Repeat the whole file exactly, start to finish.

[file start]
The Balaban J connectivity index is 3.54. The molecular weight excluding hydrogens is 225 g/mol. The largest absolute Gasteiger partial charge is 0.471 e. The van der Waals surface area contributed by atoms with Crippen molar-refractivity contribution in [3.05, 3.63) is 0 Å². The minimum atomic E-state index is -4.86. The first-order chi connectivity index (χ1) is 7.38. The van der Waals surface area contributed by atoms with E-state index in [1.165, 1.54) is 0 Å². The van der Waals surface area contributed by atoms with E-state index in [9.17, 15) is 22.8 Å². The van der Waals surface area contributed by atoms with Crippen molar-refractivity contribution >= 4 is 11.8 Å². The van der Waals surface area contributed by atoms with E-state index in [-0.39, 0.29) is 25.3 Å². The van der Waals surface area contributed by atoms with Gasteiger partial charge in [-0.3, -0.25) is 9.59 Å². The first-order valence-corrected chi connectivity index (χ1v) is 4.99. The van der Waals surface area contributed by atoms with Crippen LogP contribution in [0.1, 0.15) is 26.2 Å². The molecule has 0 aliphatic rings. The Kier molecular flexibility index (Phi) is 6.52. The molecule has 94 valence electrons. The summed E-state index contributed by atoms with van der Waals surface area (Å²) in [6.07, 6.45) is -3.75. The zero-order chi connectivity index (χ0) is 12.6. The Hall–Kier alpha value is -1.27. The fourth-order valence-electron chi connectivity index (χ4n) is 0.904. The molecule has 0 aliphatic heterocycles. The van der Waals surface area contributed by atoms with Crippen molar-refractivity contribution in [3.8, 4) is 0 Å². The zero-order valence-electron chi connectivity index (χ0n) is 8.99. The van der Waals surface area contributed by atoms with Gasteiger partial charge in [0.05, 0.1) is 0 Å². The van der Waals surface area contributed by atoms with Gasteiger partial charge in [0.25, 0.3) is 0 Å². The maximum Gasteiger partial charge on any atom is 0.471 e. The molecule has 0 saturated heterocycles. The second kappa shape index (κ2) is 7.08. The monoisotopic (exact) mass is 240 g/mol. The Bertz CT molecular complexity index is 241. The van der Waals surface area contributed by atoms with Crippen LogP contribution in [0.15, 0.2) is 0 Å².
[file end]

The Balaban J connectivity index is 3.54. The molecular weight excluding hydrogens is 225 g/mol. The largest absolute Gasteiger partial charge is 0.471 e. The van der Waals surface area contributed by atoms with Crippen molar-refractivity contribution in [3.05, 3.63) is 0 Å². The minimum atomic E-state index is -4.86. The first-order chi connectivity index (χ1) is 7.38. The van der Waals surface area contributed by atoms with E-state index in [1.165, 1.54) is 0 Å². The van der Waals surface area contributed by atoms with E-state index in [9.17, 15) is 22.8 Å². The van der Waals surface area contributed by atoms with Crippen molar-refractivity contribution >= 4 is 11.8 Å². The van der Waals surface area contributed by atoms with E-state index in [-0.39, 0.29) is 25.3 Å². The van der Waals surface area contributed by atoms with Gasteiger partial charge in [-0.3, -0.25) is 9.59 Å². The first-order valence-corrected chi connectivity index (χ1v) is 4.99. The van der Waals surface area contributed by atoms with Crippen LogP contribution in [0.1, 0.15) is 26.2 Å². The molecule has 0 aliphatic rings. The Kier molecular flexibility index (Phi) is 6.52. The molecule has 94 valence electrons. The summed E-state index contributed by atoms with van der Waals surface area (Å²) in [6.07, 6.45) is -3.75. The zero-order chi connectivity index (χ0) is 12.6. The Hall–Kier alpha value is -1.27. The fourth-order valence-electron chi connectivity index (χ4n) is 0.904. The molecule has 0 aliphatic heterocycles. The van der Waals surface area contributed by atoms with Crippen molar-refractivity contribution in [3.8, 4) is 0 Å². The zero-order valence-electron chi connectivity index (χ0n) is 8.99. The van der Waals surface area contributed by atoms with Gasteiger partial charge in [0.05, 0.1) is 0 Å². The van der Waals surface area contributed by atoms with Gasteiger partial charge in [0.25, 0.3) is 0 Å². The maximum Gasteiger partial charge on any atom is 0.471 e. The molecule has 0 saturated heterocycles. The second kappa shape index (κ2) is 7.08. The monoisotopic (exact) mass is 240 g/mol. The Bertz CT molecular complexity index is 241. The van der Waals surface area contributed by atoms with Crippen LogP contribution in [0.15, 0.2) is 0 Å².